Solomon Islands Ex-Militants Commit to Work for Peace
A group of 28 former commanders of the Isatabu Freedom Movement (IFM) took part in a course on peace and community building organized by Winds of Change, the Initiatives of Change group in the Solomon Islands.
The group included four senior commanders, Joseph Sangu, Leone Laku Koio, Charles Vangere and Patrick Qotso, representing the four regions of Guadalcanal Province. It was the first time the group had come together since the Townsville Peace Agreement in 2000. Many of the former combatants were fearful of coming too close to the capital, Honiara, in case they met former enemies. So the course took place in a village about 30km from Honiara which had been used as an IFM base during the troubles.
From 1998 until 2003, when Australia sent in troops to calm the situation, the Solomon Islands suffered a period of violence and lawlessness with many killings and thousands displaced. Much of the fighting took place on the island of Guadalcanal between the Guale IFM forces and people from Malaita. When some Guale militants, including the notorious Harold Keke, refused to sign the Townsville Peace Agreement the IFM began to fragment leading to further clashes between Guale groups. It was these wounds inflicted by Guales on Guales that the couse aimed to heal.
Initially the group were tense, many feeling that it would not work. Fingers were pointed. 'You killed by brother'; 'You burned down my cousin's village!' But tensions gave way to a realization that all were both victims and perpetrators and 'change must start with ourselves'. By the end of the week, the men were commiting themselves to go back to their communities to work for reconciliation.
Many of the men had felt marginalized by the new political order in the Solomon Islands. The course aimed to empower them to take an active part in addressing the problems of their communities through non-violent means. Subjects covered included family life and relationships, community-building, teamwork, leadership and conflict-transformation. Three from Initiatives of Change, Australia, joined the local faculty to facilitate the course. The course received financial support from the Ministry of Reconciliation and the Guadalcanal provincial government. The premier of Guadalcanal Province, Mr Stephen Panga attended the opening ceremony, along with representatives of the Ministry of Reconciliation.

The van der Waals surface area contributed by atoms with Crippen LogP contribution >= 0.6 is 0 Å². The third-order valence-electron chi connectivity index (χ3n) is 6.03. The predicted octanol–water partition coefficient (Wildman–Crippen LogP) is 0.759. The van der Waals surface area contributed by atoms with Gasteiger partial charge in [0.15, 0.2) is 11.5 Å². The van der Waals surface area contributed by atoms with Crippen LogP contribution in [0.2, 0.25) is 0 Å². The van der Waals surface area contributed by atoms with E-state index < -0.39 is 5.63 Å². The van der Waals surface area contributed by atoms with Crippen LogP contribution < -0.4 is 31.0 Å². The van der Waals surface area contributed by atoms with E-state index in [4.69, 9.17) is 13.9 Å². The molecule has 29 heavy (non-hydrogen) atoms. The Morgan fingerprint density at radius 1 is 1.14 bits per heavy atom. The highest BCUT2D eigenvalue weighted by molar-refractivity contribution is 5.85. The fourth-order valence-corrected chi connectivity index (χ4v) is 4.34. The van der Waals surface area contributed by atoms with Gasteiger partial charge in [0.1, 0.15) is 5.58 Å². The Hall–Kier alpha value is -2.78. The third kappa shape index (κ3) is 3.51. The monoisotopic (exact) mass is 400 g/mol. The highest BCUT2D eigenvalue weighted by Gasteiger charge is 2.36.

Joseph Sangu, one of the former supreme commanders, and a brother of Harold Keke, said, 'Our eyes are now opened by the wisdom given to us by the facilitators of this workshop. We should never point fingers. We need everyone to be involved in the reconciliation process'. Patrick Qotso added 'we are victims and perpetrators ourselves therefore reconciliation must begin within families, communities, provinces involved and eventually with the nation'.
Leone Laku Koio, who was a top IFM administrator during the troubles said 'We realized that true reconciliation needs those of us who were actively involved in the unrest and the victims... we cannot wait upon our leaders to reconcile with other leaders. The problem was ours and only we ourselves can solve it because we know it.'
Reconciliation is a high priority for the new government of Derek Sikua, and Solomon Islands is one of the few countries in the world to have a full Ministry of Reconciliation. A major reconciliation ceremony had been planned to take place within the next few months with many of the former combatants encouraged to participate. However, as a result of the workshop the men sent a clear message to the government that they would not be participating because they first needed to do the grass-roots reconciliation work in their communities. One by one the men pledged themselves to do this work, all asking for support from the Winds of Change team and from Initiatives of Change. At their request the premier of Guadalcanal Province made a second trip to the village to talk to the former combatants, staying till after midnight to draw up plans and the beginings of a budget for this grass-roots community healing work.